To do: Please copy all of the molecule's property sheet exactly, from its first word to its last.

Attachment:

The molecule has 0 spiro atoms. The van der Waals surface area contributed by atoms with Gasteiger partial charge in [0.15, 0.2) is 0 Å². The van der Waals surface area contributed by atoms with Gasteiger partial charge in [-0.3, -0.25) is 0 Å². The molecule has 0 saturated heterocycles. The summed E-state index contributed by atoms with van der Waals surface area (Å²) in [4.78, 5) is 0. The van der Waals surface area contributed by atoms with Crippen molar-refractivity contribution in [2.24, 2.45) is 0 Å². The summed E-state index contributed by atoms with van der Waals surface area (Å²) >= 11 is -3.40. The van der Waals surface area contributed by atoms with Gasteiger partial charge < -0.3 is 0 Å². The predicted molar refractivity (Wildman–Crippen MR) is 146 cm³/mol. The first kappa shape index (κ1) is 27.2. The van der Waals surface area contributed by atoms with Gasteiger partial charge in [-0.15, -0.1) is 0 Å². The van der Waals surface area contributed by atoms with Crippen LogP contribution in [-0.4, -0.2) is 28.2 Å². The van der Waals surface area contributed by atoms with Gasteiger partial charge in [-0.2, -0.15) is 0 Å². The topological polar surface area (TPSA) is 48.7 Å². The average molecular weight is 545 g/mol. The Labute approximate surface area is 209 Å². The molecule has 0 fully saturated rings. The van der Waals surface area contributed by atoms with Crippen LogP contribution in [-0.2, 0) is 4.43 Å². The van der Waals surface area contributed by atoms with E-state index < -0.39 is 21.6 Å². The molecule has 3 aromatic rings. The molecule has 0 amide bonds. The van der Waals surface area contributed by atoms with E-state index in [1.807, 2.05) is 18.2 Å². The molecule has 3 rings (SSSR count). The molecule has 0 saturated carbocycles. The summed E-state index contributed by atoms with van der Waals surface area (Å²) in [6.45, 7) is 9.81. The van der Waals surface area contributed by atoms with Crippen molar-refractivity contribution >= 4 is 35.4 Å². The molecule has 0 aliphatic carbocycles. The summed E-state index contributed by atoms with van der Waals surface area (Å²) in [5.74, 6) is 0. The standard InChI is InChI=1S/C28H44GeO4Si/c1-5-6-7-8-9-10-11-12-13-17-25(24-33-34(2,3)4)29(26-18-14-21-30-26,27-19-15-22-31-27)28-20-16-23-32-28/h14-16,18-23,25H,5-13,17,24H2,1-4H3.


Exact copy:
The molecule has 0 spiro atoms. The van der Waals surface area contributed by atoms with Gasteiger partial charge in [0.15, 0.2) is 0 Å². The van der Waals surface area contributed by atoms with Gasteiger partial charge in [-0.3, -0.25) is 0 Å². The molecule has 0 saturated heterocycles. The summed E-state index contributed by atoms with van der Waals surface area (Å²) in [4.78, 5) is 0. The van der Waals surface area contributed by atoms with Crippen molar-refractivity contribution in [2.24, 2.45) is 0 Å². The summed E-state index contributed by atoms with van der Waals surface area (Å²) >= 11 is -3.40. The van der Waals surface area contributed by atoms with Gasteiger partial charge < -0.3 is 0 Å². The predicted molar refractivity (Wildman–Crippen MR) is 146 cm³/mol. The first kappa shape index (κ1) is 27.2. The van der Waals surface area contributed by atoms with Gasteiger partial charge in [-0.15, -0.1) is 0 Å². The van der Waals surface area contributed by atoms with Crippen LogP contribution in [-0.4, -0.2) is 28.2 Å². The van der Waals surface area contributed by atoms with Gasteiger partial charge in [-0.2, -0.15) is 0 Å². The topological polar surface area (TPSA) is 48.7 Å². The average molecular weight is 545 g/mol. The Labute approximate surface area is 209 Å². The molecule has 0 fully saturated rings. The van der Waals surface area contributed by atoms with Crippen LogP contribution in [-0.2, 0) is 4.43 Å². The van der Waals surface area contributed by atoms with E-state index < -0.39 is 21.6 Å². The molecule has 3 aromatic rings. The molecule has 0 amide bonds. The van der Waals surface area contributed by atoms with E-state index in [1.807, 2.05) is 18.2 Å². The molecule has 3 rings (SSSR count). The molecule has 0 saturated carbocycles. The summed E-state index contributed by atoms with van der Waals surface area (Å²) in [6.45, 7) is 9.81. The van der Waals surface area contributed by atoms with Crippen molar-refractivity contribution >= 4 is 35.4 Å². The molecule has 0 aliphatic carbocycles. The summed E-state index contributed by atoms with van der Waals surface area (Å²) in [5.74, 6) is 0. The standard InChI is InChI=1S/C28H44GeO4Si/c1-5-6-7-8-9-10-11-12-13-17-25(24-33-34(2,3)4)29(26-18-14-21-30-26,27-19-15-22-31-27)28-20-16-23-32-28/h14-16,18-23,25H,5-13,17,24H2,1-4H3.